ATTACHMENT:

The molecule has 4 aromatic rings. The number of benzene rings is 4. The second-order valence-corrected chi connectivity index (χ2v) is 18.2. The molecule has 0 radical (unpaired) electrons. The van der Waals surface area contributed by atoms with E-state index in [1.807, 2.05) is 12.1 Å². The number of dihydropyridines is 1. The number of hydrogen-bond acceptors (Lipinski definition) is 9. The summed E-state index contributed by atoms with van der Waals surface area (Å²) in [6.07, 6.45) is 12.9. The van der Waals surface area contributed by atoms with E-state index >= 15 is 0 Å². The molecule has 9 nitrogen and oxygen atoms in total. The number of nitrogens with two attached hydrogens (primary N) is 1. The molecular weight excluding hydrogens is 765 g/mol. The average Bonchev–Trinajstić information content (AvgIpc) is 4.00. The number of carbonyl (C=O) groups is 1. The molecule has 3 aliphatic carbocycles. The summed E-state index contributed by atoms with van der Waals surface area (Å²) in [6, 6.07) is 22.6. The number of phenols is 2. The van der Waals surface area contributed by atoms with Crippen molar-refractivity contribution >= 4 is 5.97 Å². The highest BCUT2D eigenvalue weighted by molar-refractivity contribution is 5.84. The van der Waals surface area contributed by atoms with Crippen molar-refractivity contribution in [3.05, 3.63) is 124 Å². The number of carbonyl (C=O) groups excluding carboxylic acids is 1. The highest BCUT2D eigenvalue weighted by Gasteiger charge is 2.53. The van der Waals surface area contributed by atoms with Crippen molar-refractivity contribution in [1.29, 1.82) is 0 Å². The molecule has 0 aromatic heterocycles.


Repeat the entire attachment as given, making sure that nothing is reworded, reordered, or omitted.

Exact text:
The molecule has 4 aromatic rings. The number of benzene rings is 4. The second-order valence-corrected chi connectivity index (χ2v) is 18.2. The molecule has 0 radical (unpaired) electrons. The van der Waals surface area contributed by atoms with E-state index in [1.807, 2.05) is 12.1 Å². The number of dihydropyridines is 1. The number of hydrogen-bond acceptors (Lipinski definition) is 9. The summed E-state index contributed by atoms with van der Waals surface area (Å²) in [6.07, 6.45) is 12.9. The van der Waals surface area contributed by atoms with E-state index >= 15 is 0 Å². The molecule has 9 nitrogen and oxygen atoms in total. The number of nitrogens with two attached hydrogens (primary N) is 1. The molecular weight excluding hydrogens is 765 g/mol. The average Bonchev–Trinajstić information content (AvgIpc) is 4.00. The number of carbonyl (C=O) groups is 1. The molecule has 3 aliphatic carbocycles. The summed E-state index contributed by atoms with van der Waals surface area (Å²) in [6, 6.07) is 22.6. The number of phenols is 2. The van der Waals surface area contributed by atoms with Crippen molar-refractivity contribution >= 4 is 5.97 Å². The highest BCUT2D eigenvalue weighted by molar-refractivity contribution is 5.84. The van der Waals surface area contributed by atoms with Crippen molar-refractivity contribution in [3.05, 3.63) is 124 Å². The number of carbonyl (C=O) groups excluding carboxylic acids is 1. The highest BCUT2D eigenvalue weighted by Gasteiger charge is 2.53. The van der Waals surface area contributed by atoms with Crippen molar-refractivity contribution in [1.29, 1.82) is 0 Å². The molecule has 0 aromatic heterocycles.